The increase in U.S. pet ownership, humanization and premiumization during the pandemic continues to fuel pet food industry growth. More people are returning to brick-and-mortar pet specialty retail outlets.
Analysts with consumer data provider Placer.ai calculated that PetSmart’s average monthly visits increased to 15.7% in 2021, while Petco’s increased 21.7% compared to 2019. Likewise in 2022, year-over-two-year visits rose every week this year for both pet specialty retailers. Visits during the week of February 28th increased 12.8% for PetSmart and 13.7% for Petco compared to the equivalent week in 2020.
PetSmart leads Petco in foot traffic, according to Placer.ai. However, Petco had record visits and sales in 2021. Analysts believe visit-share data indicates Petco may be gaining on PetSmart’s lead in foot traffic.
“In Q1 2019, PetSmart received 67.0% of visits while Petco obtained 33.0% of visits out of the total visits for the two brands,” Placer.ai analyst Bracha Arnold wrote. “By Q4 2021, PetSmart’s visit share had dropped 64.6% while Petco’s visit share climbed to 35.4%.”
Internet vs. brick-and-mortar pet food sales trends
In February on PetfoodIndustry.com, Packaged Facts publisher David Sprinkle covered the dynamic between online and brick-and-mortar pet retail. With tech-, convenience- and safety-prioritizing shoppers shifting online, pet food sales through the internet are estimated at 36% of the total in 2021, factoring in pureplay online retailers (such as Amazon and Chewy) as well as the digital storefronts of traditionally brick-and-mortar-based retailers (such as Walmart.com or Petsmart.com).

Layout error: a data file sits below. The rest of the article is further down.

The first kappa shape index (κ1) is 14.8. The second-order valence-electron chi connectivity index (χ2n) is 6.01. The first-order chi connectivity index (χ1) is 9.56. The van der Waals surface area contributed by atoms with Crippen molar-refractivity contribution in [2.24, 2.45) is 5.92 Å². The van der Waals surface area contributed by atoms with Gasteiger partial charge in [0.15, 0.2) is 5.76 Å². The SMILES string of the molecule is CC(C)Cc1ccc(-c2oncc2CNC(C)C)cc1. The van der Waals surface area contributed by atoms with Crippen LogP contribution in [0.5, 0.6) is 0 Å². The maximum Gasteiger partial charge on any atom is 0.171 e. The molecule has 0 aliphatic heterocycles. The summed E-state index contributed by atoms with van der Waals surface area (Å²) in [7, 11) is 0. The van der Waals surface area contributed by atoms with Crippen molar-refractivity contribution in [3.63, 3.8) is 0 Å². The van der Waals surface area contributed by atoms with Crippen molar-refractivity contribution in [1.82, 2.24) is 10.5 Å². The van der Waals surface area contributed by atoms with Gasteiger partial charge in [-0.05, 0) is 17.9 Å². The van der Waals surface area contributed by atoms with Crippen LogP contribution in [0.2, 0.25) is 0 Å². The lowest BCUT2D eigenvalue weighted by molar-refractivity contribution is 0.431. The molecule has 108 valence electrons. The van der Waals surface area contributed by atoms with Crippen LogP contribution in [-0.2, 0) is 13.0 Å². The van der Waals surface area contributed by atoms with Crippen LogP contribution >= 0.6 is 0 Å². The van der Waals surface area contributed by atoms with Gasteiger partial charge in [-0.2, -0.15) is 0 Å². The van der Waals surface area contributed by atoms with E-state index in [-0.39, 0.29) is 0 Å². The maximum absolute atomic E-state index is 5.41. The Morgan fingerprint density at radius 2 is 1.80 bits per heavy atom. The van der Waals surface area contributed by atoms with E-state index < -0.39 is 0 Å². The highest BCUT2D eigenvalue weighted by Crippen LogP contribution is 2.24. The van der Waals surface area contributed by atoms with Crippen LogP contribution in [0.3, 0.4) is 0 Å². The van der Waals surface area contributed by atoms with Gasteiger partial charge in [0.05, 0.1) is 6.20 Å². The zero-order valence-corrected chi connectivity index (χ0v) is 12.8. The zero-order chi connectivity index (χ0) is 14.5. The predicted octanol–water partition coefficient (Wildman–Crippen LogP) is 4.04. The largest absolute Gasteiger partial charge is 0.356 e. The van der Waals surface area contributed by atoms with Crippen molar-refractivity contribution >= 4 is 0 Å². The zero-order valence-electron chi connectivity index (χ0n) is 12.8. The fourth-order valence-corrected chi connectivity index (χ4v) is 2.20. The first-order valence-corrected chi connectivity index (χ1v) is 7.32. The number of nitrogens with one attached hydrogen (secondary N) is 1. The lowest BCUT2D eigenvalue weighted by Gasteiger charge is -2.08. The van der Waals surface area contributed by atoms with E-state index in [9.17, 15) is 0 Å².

Given the e-commerce juggernaut, “the digital storefronts of traditionally brick-and-mortar-based retailers” is morphing in the direction of “the digital operations of retailers formerly known as brick-and-mortar based.” In “U.S. Pet Market Focus: Pet Product Retail and Internet Shopping Trends (December 2021),” Packaged Facts projects that by 2025 e-commerce sales of pet food/treats will account for 54% of the total, with brick-and-mortar mass-market revenues at a 29% share and the brick-and-mortar pet specialty share at 11%.
Although e-commerce has fueled overall sales growth in pet food, internet gains by Chewy, Amazon, et al. have cannibalized brick-and-mortar sales to a degree. What remains to be seen: The degree to which the online operations of Petco, PetSmart, Walmart et al. can turn the tables on their pure play internet competitors, such that Peter can claim back some of the pet food sales volume robbed by Paul, Sprinkle wrote.